My riding partner, Bryon, has a lot of mountain biking experience, and gladly shares his knowledge with me every time we ride together.

I am fortunate enough to ride with someone who has over 40 years of biking and motocross experience, and he learned the proper techniques very early. He acts as my skills coach, and gladly gives me tips and advice whenever we ride together. Once he figured out what I was doing wrong while descending, he explained the correct body position to me, and demonstrated it for me. Now that I know how to correctly position myself on my bike, I can put it into practice.

Practice, practice, practice

It takes a lot of practice to develop good habits. I keep hitting descent after descent to make sure I have the correct body position every time. Photo by Bryon Dalton.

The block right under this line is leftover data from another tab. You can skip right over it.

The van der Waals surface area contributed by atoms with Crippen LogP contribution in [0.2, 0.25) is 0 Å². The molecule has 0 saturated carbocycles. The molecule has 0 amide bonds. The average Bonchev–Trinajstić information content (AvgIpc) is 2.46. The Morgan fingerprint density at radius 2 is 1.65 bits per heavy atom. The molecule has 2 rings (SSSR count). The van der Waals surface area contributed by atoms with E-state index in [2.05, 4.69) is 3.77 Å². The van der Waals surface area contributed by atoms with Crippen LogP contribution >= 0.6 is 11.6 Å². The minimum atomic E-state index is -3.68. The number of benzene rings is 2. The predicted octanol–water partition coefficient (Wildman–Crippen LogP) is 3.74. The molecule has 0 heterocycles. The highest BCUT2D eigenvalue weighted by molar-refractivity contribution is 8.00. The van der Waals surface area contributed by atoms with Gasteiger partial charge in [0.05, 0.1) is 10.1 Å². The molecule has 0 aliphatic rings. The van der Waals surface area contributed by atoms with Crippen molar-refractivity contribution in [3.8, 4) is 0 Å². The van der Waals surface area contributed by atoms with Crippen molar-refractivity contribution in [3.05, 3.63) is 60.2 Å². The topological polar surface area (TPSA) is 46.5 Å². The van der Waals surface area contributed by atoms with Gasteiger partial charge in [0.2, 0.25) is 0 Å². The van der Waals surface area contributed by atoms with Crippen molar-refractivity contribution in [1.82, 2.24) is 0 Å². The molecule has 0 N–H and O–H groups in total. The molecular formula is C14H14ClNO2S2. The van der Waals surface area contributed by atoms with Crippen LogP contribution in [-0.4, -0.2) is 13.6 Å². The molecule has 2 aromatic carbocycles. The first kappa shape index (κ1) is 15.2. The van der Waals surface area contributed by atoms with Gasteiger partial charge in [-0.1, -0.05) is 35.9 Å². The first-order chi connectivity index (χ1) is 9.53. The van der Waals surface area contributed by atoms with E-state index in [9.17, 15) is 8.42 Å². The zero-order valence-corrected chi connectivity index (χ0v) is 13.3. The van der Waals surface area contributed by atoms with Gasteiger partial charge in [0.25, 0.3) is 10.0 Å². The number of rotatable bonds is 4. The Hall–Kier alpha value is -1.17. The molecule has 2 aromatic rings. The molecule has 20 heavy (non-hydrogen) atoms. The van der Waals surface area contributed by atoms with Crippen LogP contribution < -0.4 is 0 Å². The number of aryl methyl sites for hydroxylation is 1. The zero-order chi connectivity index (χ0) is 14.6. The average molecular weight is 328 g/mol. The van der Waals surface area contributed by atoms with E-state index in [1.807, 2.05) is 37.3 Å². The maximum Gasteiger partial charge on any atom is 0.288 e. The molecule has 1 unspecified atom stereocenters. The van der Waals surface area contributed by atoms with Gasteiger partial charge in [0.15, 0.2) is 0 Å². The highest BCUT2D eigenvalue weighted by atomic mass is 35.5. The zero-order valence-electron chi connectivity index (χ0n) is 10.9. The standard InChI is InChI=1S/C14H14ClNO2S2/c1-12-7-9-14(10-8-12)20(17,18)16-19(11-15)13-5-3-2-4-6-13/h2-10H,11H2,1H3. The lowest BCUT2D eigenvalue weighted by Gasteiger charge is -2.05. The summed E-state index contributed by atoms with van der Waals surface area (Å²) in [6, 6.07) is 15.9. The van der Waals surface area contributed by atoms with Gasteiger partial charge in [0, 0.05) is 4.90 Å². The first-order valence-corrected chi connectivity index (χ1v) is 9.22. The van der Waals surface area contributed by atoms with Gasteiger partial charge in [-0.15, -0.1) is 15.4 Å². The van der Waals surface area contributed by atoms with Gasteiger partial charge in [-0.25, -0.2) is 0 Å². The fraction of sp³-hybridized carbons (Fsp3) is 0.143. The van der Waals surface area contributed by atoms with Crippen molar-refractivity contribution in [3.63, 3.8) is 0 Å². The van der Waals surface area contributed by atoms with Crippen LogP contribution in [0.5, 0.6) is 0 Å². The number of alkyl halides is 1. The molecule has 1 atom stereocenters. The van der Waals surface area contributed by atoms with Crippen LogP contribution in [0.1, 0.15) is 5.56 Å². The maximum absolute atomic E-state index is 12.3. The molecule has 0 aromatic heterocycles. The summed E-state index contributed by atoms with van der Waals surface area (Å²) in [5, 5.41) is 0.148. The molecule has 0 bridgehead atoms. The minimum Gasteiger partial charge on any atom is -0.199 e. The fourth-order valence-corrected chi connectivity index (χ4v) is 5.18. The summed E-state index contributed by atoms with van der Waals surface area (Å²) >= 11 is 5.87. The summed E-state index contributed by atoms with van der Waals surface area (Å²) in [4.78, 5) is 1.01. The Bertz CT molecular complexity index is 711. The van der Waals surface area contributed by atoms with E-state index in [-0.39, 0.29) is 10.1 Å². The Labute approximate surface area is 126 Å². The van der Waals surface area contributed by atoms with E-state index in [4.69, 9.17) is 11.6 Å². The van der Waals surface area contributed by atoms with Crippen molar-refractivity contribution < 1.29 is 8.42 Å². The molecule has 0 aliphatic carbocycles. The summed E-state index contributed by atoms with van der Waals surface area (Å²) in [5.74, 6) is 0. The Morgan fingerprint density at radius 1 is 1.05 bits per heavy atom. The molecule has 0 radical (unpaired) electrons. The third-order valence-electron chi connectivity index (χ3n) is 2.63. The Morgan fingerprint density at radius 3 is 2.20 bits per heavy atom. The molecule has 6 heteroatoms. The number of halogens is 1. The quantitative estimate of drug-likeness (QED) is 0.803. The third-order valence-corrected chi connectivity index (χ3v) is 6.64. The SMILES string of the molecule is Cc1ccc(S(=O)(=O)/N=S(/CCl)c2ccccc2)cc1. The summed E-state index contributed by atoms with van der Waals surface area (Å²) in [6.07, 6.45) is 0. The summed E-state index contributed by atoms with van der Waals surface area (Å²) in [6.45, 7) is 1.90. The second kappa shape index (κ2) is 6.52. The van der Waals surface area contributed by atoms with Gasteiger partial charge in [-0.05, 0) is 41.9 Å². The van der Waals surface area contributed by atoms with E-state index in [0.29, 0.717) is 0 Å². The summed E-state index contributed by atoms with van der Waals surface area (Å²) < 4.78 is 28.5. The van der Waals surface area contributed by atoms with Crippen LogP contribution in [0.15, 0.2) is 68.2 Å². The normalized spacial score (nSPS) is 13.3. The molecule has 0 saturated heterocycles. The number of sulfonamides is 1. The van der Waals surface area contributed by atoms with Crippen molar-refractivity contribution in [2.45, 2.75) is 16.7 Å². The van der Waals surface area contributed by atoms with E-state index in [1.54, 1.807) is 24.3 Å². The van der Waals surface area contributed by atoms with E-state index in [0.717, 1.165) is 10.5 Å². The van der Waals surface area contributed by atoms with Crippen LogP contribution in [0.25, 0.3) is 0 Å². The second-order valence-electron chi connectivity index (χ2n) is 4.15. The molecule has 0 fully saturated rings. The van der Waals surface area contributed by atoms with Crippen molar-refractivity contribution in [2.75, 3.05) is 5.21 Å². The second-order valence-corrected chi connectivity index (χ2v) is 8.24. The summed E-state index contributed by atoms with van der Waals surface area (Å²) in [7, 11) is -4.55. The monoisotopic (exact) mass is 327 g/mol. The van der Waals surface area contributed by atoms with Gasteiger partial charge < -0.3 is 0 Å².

Unfortunately, there are no shortcuts to breaking bad habits. Once I learned the correct way to tackle descents, I needed to keep practicing descending over and over again until it was natural for me to use the correct technique every time. I didn’t develop the bad habit overnight, so I couldn’t expect to break it quickly either. It is a slow and frustrating process, but sticking with it will pay off in the long run.

If you use a bike computer regularly, do yourself a favor and quit using it while you go through the process of practicing the correct technique in order to get rid of a bad mountain biking habit. Your speed and ride times are naturally going to be worse during this period because you are focusing on technique, not speed. It’s pointless to obsess over seemingly poor results, and doing so might cause you to quit the process before you’ve succeeded in breaking the bad habit. Once you have the correct technique down you can start using the bike computer again. Chances are you will see some great results in your time and speed.